The Effect of BT-Maize on Butterflies – Reckoning the Risk
Author: Perry, Joe N.
Source: Outlooks on Pest Management, Volume 22, Number 5, October 2011 , pp. 199-205(7)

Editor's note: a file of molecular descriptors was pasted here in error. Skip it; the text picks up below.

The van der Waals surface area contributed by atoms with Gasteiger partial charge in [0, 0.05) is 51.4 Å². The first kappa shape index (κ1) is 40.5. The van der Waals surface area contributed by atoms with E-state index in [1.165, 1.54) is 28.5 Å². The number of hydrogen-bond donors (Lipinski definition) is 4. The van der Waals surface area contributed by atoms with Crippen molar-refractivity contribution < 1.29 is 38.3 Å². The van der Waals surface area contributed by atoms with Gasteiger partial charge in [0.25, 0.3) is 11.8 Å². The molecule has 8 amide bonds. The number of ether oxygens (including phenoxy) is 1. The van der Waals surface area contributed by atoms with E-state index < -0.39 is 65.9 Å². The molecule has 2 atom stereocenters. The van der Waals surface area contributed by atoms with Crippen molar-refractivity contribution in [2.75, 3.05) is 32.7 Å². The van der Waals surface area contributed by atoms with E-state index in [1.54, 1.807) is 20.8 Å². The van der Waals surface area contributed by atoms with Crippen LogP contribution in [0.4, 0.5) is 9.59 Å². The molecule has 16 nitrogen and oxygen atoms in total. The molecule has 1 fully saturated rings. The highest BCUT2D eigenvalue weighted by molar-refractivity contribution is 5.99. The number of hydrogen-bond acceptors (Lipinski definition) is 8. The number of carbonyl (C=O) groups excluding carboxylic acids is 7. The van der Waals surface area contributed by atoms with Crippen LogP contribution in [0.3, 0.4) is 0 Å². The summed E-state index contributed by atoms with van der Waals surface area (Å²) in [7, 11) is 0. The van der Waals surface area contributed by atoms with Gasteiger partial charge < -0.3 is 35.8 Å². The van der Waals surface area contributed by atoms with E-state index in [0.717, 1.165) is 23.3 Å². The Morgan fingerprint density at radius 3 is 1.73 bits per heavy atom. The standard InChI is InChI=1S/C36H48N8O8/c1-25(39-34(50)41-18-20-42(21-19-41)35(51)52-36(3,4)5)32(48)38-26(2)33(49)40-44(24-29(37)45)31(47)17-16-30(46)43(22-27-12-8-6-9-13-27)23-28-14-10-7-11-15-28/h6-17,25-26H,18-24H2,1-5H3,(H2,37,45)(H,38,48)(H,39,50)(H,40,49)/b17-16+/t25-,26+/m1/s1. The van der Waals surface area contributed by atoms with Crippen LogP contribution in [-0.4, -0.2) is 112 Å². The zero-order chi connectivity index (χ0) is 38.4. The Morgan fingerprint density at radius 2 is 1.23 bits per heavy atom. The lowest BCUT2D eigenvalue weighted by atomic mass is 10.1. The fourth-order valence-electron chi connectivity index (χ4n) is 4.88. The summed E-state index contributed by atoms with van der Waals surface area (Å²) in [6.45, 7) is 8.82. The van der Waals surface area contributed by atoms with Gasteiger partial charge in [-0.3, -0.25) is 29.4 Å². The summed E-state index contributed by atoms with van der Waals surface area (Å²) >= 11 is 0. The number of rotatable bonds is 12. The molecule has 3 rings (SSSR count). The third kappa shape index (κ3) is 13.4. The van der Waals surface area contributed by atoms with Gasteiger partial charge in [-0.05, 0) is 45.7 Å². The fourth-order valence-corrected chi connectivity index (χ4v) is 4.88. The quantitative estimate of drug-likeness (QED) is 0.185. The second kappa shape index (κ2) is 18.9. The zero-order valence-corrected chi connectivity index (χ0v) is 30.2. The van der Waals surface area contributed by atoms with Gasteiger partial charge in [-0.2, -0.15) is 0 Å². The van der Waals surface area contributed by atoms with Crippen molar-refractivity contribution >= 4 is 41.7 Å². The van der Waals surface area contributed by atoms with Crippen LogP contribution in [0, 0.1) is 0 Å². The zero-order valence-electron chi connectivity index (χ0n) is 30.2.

Publisher: Research Information